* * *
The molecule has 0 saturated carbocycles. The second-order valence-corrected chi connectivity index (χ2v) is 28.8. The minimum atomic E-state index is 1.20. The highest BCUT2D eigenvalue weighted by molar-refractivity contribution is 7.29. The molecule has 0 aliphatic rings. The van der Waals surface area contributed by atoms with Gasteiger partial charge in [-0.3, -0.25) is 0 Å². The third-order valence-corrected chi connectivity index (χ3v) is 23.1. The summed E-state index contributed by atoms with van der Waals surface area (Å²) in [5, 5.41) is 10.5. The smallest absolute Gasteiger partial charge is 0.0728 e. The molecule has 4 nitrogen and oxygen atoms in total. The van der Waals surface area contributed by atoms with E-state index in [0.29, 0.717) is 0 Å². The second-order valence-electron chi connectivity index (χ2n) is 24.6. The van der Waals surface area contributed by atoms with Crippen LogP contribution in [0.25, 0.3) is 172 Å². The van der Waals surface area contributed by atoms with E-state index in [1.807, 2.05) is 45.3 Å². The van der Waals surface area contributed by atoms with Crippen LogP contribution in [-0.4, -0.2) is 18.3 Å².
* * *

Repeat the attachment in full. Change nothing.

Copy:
The molecule has 0 saturated carbocycles. The second-order valence-corrected chi connectivity index (χ2v) is 28.8. The minimum atomic E-state index is 1.20. The highest BCUT2D eigenvalue weighted by molar-refractivity contribution is 7.29. The molecule has 0 aliphatic rings. The van der Waals surface area contributed by atoms with Gasteiger partial charge in [-0.3, -0.25) is 0 Å². The third-order valence-corrected chi connectivity index (χ3v) is 23.1. The summed E-state index contributed by atoms with van der Waals surface area (Å²) in [5, 5.41) is 10.5. The smallest absolute Gasteiger partial charge is 0.0728 e. The molecule has 4 nitrogen and oxygen atoms in total. The van der Waals surface area contributed by atoms with E-state index in [0.29, 0.717) is 0 Å². The second-order valence-electron chi connectivity index (χ2n) is 24.6. The van der Waals surface area contributed by atoms with Crippen LogP contribution in [0.25, 0.3) is 172 Å². The van der Waals surface area contributed by atoms with E-state index in [1.807, 2.05) is 45.3 Å². The van der Waals surface area contributed by atoms with Crippen LogP contribution in [-0.4, -0.2) is 18.3 Å².